Hearing his husband’s name made him brighten up a bit. “Yeah, and my dad loves him, though he has to watch himself since for years he used to be a racist about Elves and people like that. You know how it was when I introduced you to him at the Police Ball last year? When they honored him for his years of service?” I did indeed; it was almost comical the way Waldorf the Second kept tripping over his own tongue, trying not to say every bigoted thing that popped into his head. It would have been funny if I wasn’t so infuriated by it I almost lost my temper.
Continuing on, Dorf said, “And my sister absolutely adores Gregory, and why wouldn’t she? He’s amazing, the best husband anyone could ask for.” Then his face fell, and I could almost predict what he was going to say next. “But no, my mother has never shook his hand, hugged him, or said more than a few words to him. To her, he is the reason that I’m damned and won’t be joining the rest of my family in the afterlife. I tried to tell her that the only person I want to spend eternity with is the one wearing my matching wedding band; as you can imagine, that lead to a huge fight and I was actually asked to leave. My family home, and they threw me out as if I was some destitute beggar.” I could see how much this hurt, but I also knew that nothing I said could make it better, so I simply clapped him on the shoulder and squeezed gently.
Clearing his throat, my partner finished speaking. “So, technically I don’t have a religion, since the only one I’ve ever known basically turned its back on me and told me I was awful and should just change who I’m attracted to, who I love. I can’t change the way I am, I just AM that way. That makes sense, right Jonas?”
Nodding enthusiastically, I told him. “Of course it does! Besides, you mean to tell me that some all-powerful, all-knowing being really gives a shit what Her worshippers do in the bedroom? I’m sorry, that sounds like mortal prejudices, not divine blasphemy to me.”
Breaking into a grin, Dorf guffawed once, which rang out quite loudly in the small and silent procession we were still in. “Yup, you’re damn right,” and he winked after saying that, which only made me groan. “So, is your curiosity satisfied, cat, or do we go for the kill?”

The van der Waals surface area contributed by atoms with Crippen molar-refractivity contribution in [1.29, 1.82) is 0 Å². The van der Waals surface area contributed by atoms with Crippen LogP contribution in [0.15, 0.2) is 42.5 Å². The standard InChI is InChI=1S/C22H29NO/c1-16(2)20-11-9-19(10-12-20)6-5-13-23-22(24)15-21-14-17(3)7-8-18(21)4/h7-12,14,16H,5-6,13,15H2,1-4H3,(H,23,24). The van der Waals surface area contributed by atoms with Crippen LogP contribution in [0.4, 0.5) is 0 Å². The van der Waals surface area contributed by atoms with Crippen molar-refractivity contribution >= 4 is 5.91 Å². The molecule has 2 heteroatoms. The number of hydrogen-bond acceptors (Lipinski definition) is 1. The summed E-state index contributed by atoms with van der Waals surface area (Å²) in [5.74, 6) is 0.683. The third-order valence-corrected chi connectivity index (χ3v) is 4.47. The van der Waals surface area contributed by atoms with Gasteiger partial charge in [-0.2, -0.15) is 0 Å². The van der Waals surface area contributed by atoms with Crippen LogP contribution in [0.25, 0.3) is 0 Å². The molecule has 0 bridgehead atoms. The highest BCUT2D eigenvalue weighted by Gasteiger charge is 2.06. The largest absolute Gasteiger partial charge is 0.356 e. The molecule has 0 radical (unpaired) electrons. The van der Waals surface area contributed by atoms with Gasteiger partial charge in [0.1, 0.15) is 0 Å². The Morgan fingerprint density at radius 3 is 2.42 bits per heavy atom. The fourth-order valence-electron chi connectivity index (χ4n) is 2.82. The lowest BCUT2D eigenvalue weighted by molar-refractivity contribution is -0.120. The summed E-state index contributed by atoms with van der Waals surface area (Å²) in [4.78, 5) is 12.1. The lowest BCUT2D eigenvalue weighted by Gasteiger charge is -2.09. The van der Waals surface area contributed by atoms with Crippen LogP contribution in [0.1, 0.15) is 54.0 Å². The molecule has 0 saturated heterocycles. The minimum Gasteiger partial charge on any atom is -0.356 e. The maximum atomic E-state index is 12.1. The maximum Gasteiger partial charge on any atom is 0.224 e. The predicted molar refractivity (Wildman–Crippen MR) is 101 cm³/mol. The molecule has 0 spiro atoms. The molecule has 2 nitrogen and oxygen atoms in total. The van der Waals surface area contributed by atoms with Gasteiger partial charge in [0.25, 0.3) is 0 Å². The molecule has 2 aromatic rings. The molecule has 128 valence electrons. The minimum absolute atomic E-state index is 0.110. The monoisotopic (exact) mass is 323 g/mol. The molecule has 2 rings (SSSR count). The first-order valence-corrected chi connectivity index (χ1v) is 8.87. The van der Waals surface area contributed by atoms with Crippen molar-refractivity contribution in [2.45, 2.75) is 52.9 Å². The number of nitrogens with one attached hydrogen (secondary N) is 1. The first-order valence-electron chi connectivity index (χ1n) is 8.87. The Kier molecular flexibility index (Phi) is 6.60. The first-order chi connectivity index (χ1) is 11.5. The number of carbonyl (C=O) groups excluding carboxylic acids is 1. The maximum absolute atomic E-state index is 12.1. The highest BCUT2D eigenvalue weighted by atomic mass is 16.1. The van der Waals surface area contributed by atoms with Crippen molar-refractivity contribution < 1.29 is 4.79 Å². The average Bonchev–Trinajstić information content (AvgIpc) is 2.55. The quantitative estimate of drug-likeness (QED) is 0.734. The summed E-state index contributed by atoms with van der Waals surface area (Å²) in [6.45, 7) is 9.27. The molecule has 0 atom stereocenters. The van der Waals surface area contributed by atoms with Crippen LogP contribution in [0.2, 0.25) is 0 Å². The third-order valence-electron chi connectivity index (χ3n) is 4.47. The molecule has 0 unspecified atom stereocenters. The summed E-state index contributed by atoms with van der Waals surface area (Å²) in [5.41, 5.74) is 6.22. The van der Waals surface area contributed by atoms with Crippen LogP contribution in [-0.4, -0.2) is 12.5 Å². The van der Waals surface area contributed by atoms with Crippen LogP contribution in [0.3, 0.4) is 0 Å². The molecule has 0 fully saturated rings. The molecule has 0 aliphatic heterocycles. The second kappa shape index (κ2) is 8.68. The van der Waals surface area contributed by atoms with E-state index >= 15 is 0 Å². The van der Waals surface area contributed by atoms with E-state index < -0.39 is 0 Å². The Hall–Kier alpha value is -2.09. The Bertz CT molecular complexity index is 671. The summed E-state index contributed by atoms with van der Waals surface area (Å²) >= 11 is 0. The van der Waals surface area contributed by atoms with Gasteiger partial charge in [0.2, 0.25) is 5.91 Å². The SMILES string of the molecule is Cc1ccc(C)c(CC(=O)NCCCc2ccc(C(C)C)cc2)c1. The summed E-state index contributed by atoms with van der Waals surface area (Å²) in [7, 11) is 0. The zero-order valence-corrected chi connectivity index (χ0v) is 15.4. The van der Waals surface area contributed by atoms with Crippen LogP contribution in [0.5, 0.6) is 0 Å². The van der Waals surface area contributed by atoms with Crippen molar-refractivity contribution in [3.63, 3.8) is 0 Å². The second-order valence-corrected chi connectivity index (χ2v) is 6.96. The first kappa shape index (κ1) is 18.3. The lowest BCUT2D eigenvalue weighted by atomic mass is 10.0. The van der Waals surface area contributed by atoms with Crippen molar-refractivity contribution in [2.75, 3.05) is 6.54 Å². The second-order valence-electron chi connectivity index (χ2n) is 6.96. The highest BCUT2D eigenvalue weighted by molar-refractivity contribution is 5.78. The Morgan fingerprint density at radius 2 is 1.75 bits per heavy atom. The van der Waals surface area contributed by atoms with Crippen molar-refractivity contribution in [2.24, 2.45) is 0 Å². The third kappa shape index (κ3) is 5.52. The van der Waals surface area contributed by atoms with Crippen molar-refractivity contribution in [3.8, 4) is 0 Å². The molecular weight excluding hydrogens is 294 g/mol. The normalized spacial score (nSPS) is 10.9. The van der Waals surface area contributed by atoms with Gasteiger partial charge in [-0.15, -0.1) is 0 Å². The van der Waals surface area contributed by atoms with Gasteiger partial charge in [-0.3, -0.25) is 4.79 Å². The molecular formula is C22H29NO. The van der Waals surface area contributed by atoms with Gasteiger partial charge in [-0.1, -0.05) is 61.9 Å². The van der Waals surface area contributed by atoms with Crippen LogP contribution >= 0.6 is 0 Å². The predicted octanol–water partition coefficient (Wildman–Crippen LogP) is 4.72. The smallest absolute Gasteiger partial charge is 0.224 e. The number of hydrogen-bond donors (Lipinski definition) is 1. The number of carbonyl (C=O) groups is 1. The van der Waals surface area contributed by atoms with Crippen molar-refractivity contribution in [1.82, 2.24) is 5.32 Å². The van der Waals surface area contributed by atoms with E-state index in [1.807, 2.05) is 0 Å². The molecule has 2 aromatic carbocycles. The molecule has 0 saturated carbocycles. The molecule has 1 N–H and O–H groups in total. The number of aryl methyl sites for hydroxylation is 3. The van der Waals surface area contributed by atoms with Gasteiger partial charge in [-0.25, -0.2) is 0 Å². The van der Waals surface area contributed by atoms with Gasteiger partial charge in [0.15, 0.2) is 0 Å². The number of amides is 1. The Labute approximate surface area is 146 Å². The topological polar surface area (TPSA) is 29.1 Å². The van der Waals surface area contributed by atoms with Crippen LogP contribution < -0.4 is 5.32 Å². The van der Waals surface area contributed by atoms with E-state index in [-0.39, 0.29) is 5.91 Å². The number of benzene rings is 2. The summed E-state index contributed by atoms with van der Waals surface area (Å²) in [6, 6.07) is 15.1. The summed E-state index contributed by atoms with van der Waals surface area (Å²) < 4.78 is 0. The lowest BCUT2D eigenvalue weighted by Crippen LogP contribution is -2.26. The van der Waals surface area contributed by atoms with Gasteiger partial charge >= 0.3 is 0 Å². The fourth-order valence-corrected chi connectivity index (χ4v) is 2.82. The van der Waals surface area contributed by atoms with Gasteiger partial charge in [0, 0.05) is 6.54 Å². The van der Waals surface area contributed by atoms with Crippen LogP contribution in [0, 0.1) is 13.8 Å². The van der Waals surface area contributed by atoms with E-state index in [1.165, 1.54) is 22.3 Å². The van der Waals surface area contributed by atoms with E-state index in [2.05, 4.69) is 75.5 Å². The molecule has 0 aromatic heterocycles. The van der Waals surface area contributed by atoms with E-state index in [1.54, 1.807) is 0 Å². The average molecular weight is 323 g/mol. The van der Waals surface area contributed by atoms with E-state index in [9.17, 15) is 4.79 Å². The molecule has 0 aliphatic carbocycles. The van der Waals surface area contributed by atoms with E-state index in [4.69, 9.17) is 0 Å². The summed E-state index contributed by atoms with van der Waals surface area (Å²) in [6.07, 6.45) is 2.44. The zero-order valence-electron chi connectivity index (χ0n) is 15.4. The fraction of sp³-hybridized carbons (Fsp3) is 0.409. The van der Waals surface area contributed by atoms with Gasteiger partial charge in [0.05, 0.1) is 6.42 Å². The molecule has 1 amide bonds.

Holding up my hands in mock surrender, I chuckled. “I yield, good sir.” After that though, I got a little serious. “Sorry if that brought up painful memories, Dorf; trust me, I won’t bring it up again.”
“I truly appreciate that, partner, I really do.” He was saved from any more potentially awkward small talk by Ivana finally letting go of Madam Darya’s hand and walking back to us.
“I have been recalling all of my positive memories of her, to help speed her on her way beyond, and to help guide her back later if she so chooses. Now, Detectives, I know that one of you had mentioned that you had helped with the burial of the rest of our caravan outside of Aerdale. May I ask how you knew so much about Ronan death rites?” Even though I know the Chief had said to keep the existence of Natalya a secret, in case the Ronan had tried to act up, I felt bad about my part in their matriarch’s death, and decided I would come clean.
“Well, we learned it from Natalya, the deaf half-Elven girl that was the sole survivor from the attack. I mean, I guess I wouldn’t call being hypnotized an attack, but still…”
“What do you mean, the deaf half-Elven Ronan girl?” Ivana asked, frowning.
“What do YOU mean? Natalya, blonde, about 10 Cycles or so,” I responded.
“There is no such person who lived among my caravan, Detectives. Whomever you talked to, they weren’t Ronan.” The fear that suddenly appeared in Dorf’s eyes was mirrored in my own, and we knew we had to get back to Aerendor as fast as we possibly could.